This is a very large webpage with numerous subpages. Some subpages will be of great interest to readers who want to understand how the ancient native Hawaiian religion is being used today to assert political demands for control over historic artifacts, burials, and sacred places. See especially the subpages devoted to the views of Hui Malama, the theft of the ka'ai from Bishop Museum, the Forbes Cave artifacts, the spear rest repatriated by OHA from a Rhode Island museum. See also the subpages which are compilations of news reports from each of the last several years dealing with the politics of NAGPRA-related issues in Hawaii, such as the bones dug up when Wal-Mart was under construction; the Brescia house at Naue, Ha'ena, Kaua'i; Kawaiaha'o Church construction project, etc.
Religion and Zealotry in the Hawaiian Sovereignty Movement -- how religious myths are used to support political claims for racial supremacy in Hawaii
[Includes the following major subpages:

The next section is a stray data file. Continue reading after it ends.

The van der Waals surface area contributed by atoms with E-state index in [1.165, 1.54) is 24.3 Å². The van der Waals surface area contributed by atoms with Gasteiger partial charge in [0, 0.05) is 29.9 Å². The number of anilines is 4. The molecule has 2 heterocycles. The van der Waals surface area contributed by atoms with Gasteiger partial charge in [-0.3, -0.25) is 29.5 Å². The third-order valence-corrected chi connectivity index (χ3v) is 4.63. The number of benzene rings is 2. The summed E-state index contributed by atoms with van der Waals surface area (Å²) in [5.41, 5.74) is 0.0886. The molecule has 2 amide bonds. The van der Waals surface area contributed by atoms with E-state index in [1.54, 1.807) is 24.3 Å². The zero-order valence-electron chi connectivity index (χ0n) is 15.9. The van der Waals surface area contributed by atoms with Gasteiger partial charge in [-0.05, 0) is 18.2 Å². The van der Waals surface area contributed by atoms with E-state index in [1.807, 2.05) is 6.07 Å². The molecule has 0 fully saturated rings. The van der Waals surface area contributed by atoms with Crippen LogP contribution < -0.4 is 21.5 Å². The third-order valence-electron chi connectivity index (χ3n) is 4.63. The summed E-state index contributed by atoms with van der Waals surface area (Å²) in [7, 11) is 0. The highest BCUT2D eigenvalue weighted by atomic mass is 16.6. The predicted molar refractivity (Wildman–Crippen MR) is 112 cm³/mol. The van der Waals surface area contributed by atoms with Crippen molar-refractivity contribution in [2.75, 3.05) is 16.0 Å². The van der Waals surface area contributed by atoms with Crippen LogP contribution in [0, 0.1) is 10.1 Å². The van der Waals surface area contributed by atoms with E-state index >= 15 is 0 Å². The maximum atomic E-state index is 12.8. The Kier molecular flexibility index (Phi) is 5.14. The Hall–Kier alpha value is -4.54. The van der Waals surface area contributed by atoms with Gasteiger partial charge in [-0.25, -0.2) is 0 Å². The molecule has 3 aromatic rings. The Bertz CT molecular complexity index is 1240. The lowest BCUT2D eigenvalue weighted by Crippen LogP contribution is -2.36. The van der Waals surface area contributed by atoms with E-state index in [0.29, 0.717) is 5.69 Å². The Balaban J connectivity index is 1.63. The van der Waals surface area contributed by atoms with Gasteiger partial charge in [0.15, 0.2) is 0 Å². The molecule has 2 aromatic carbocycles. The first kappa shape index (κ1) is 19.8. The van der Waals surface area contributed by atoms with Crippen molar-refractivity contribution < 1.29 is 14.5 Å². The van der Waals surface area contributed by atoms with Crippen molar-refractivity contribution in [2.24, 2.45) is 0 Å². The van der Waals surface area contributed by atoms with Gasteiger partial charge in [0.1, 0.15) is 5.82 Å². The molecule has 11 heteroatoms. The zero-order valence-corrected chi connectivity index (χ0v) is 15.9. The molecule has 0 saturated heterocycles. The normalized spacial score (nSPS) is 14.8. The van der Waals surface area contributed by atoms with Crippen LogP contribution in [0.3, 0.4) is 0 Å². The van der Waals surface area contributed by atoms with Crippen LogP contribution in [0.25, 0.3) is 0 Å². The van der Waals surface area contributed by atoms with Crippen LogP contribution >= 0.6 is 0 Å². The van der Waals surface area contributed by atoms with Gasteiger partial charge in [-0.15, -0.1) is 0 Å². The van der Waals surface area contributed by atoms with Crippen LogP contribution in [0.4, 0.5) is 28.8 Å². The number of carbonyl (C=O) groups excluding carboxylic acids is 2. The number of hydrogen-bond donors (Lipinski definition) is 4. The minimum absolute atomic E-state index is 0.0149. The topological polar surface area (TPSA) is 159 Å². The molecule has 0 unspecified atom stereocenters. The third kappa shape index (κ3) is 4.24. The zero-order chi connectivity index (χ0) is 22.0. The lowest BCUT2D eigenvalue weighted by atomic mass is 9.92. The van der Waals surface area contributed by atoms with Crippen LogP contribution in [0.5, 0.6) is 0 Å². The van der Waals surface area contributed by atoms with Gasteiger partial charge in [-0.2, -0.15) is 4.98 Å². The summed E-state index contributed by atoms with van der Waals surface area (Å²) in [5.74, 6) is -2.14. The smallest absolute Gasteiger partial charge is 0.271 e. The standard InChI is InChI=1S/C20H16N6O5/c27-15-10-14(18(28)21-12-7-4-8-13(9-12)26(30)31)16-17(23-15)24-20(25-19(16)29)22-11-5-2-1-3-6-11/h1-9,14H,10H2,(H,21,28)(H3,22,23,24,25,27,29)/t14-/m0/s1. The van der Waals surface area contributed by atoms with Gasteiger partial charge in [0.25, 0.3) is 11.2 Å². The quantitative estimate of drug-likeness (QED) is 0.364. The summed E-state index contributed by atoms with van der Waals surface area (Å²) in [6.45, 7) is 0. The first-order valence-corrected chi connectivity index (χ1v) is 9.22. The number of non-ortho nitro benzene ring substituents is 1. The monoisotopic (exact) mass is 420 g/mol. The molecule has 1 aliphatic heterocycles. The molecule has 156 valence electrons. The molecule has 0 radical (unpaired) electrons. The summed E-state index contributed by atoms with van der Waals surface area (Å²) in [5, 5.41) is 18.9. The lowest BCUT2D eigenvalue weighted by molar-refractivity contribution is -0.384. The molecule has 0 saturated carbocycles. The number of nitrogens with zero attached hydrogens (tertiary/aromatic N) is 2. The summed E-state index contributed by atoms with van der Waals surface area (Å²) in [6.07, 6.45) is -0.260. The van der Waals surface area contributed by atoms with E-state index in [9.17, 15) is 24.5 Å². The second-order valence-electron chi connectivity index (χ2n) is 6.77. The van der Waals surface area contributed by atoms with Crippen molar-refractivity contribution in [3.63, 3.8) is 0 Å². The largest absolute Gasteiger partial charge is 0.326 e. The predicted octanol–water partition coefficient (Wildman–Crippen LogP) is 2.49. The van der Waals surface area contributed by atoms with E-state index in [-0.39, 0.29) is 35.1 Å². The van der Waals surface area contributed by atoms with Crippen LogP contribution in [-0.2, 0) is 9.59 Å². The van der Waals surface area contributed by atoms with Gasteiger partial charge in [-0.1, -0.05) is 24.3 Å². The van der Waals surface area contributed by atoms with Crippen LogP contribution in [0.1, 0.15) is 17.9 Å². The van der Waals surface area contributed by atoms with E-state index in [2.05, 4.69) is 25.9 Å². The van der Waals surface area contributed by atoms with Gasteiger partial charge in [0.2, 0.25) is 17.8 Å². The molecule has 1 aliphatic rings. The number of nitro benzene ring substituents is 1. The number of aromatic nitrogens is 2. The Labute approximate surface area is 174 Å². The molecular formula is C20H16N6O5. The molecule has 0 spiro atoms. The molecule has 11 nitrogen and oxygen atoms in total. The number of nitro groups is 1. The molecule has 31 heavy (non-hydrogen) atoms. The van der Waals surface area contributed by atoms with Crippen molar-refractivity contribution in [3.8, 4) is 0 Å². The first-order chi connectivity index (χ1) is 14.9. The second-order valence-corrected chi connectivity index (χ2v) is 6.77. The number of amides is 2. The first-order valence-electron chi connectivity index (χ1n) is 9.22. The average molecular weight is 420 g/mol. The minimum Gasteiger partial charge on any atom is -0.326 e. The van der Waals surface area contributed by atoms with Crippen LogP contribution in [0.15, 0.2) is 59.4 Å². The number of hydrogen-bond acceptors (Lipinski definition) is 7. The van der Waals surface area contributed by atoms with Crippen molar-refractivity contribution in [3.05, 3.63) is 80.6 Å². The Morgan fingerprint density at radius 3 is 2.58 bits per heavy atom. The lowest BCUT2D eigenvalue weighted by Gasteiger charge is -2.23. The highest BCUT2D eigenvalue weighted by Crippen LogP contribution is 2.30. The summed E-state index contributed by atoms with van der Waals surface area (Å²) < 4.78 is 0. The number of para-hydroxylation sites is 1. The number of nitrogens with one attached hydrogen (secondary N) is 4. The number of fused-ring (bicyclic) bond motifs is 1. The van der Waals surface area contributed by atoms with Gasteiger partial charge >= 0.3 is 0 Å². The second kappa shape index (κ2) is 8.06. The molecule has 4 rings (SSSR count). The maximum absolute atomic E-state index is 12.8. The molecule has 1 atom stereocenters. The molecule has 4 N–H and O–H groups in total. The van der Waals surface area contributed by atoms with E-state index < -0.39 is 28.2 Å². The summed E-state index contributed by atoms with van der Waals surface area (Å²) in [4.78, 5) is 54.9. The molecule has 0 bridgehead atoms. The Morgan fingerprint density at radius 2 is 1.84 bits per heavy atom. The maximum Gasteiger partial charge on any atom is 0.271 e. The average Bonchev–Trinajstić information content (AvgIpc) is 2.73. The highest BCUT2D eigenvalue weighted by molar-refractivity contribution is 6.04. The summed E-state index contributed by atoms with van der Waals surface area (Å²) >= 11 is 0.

* Introduction (hosts vs. guests; the social contract of equality; the old religion vs. christianity);
* A deep religious belief in a geneological (family) relationship among the gods, the land, and the people;
* The use of hawaiian religion to claim that people with hawaiian ancestry have an inherent, inalienable right to control the land and the government;
* The use of hawaiian religion to claim that different families or individuals have different levels of inherent political stature -- how spiritual power, genealogy, and political power interact;
* The role of religious leaders and churches in pushing hawaiian sovereignty today;
* Political conflict between christian institutions vs. ancient hawaiian religion (especially regarding the role of hula)
* Political claims to collective cultural "intellectual property" rights (especially regarding spiritual symbols, ways of knowing, and the spiritual/cultural interpretation of political leadership);